But what about eating at home when no one else eats like you do? I really have no completely satisfactory solution here.  I’m in a situation where no one in my house has the same schedule or eats the same food.  It can be a hassle, but I’m committed to eating in a way that I enjoy and that makes me feel good.  I try to have my family prepare our food together, and share what we can.  That way it’s not completely on me to make all the different meals, and we still have some family time.  Now that my son is old enough to use the stove, this is somewhat easier.

Are you dealing with these issues too?  How?

Oh boy, looks like our food is going to the lab and getting a new name: medical food. What’s that, you say? Oh, just a sketchy-sounding new industry that doesn’t have to be accountable to anyone. In fact, it’s reminding us a lot of another made-up category we love to hate: cosmeceuticals!

The Wall Street Journal is reporting that Nestlé just bought a U.K.-based pharmaceutical company in a move to create foods that address diseases. The first one in the works? A chewing gum to help kidney-disease sufferers. The catch? Food (gum included), like cosmetics that use drug-type ingredients, will not be subject to the same screening process as drugs themselves.

And that, my friends, just doesn’t bode well. Here’s an excerpt from the article:

Some doctors worry that medical foods don’t face the same regulatory scrutiny or rigorous testing as pharmaceutical drugs. They warn that food companies have a bad track record of trumping up health claims on products to gain a marketing edge.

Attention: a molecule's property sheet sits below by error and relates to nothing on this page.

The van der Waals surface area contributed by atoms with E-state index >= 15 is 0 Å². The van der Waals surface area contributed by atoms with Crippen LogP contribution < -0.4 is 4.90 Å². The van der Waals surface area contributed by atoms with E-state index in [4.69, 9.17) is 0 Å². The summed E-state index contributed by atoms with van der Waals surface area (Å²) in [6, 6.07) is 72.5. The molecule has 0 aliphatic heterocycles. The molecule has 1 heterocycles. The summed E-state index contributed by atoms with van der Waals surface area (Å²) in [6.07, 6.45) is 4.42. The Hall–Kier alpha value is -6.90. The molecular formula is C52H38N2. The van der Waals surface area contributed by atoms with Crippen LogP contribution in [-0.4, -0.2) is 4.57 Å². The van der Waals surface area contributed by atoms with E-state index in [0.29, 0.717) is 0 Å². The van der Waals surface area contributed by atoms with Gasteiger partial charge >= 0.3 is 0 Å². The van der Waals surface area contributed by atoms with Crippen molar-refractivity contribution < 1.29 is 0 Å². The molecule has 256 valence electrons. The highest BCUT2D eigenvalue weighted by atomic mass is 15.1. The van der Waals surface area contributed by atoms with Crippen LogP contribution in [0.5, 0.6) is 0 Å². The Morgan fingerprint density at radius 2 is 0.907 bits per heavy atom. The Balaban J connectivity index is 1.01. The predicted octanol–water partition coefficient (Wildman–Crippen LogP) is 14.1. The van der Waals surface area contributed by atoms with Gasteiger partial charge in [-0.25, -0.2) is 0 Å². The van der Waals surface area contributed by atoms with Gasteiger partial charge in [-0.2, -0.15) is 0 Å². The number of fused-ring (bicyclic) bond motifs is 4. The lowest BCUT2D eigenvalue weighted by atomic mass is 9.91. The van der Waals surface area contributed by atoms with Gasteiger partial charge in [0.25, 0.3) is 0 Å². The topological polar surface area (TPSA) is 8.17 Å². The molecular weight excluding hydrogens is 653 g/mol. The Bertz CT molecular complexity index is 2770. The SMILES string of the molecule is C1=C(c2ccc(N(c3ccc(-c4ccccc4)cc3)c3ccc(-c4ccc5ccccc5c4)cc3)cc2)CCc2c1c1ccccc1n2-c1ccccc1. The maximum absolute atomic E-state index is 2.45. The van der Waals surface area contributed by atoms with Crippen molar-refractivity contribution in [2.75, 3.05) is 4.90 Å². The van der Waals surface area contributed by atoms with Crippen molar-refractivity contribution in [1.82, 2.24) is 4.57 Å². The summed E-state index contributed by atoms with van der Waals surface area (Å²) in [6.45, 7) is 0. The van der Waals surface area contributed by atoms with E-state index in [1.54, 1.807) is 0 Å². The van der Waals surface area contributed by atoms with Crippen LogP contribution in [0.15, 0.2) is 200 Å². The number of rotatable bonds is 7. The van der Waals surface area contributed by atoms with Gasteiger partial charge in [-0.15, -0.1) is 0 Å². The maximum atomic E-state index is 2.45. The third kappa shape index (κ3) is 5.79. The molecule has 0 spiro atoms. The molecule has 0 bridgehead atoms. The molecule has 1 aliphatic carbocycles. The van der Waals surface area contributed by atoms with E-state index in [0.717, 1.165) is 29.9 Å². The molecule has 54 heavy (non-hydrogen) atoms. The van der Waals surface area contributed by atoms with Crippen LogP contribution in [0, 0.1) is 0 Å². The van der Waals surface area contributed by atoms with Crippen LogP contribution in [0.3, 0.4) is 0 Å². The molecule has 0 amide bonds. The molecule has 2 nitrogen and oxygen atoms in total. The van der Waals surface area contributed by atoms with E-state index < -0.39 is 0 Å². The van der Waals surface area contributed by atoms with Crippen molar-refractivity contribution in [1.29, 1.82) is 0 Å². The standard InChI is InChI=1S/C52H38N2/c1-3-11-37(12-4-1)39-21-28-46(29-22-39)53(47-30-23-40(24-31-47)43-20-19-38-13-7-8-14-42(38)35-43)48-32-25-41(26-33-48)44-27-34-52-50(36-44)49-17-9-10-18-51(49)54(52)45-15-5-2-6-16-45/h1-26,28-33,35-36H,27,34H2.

Last July, for example, an FTC complaint led Nestlé to drop a claim that its Boost Kid Essentials milk-shake drink protected children’s immune systems.

“With many of these food companies, the claims of managing illness, preventing illness, boosting immunity, boosting immune function—all of those things—are very difficult to prove using the standards that the FDA or similar agencies would use to judge safety and efficacy,” said Michael Starnbach, professor of microbiology and molecular genetics at Harvard Medical School.

To us, this just looks like a new way for companies to lie to consumers, make false claims about their products’ health benefits, play around with drug-like ingredients that we know little about, and possibly put people in danger due to lack of pre-market testing. What do you think?

Image via

I’m not entirely sure what to make of this new front-of-package and quick-to-read food label. For starters it’s a voluntary move by the food industry (which instantly smells fishy), and for seconds (ok, no more puns) they’re claiming altruistic motivations. As reported in the Los Angeles Times:

New labels, called Nutrition Keys by the food industry that created them, were announced Monday by the Food Marketing Institute and the Grocery Marketing Assn. The groups say they developed the labels in response to First Lady Michelle Obama’s anti-obesity campaign that in part calls for an easier way for shoppers, especially parents, to make informed food choices.

Yuh-huh. We’re not the only ones not buying that. According to Marion Nestle of the Food Politics blog:

There is only one explanation for this move: heading off the FDA’s Front-of-Package (FOP) labeling initiatives.

See, apparently recommendations from a team of health specialists think front-of-package labels should  focus on the bad stuff, and not use the space to trumpet things like protein and fiber.

To be honest, I don’t know if any of this even matters. Last we’d heard, those calorie listings on fast foods weren’t changing people’s choices there, and we live in a calorie-obsessed society. So would seeing sodium and saturated fat on the front of a package be that much more of a deterrent?

Maybe we need to take a cue from Canada’s front-of-pack cigarette warnings. Imagine that bottle of Easy Cheese had a label on it that said “eating this will clog your arteries” along with a picture like this. Now that would get my attention, as delicious as spray cheese can be (I’m not kidding).

What do you think?

Image via LA Times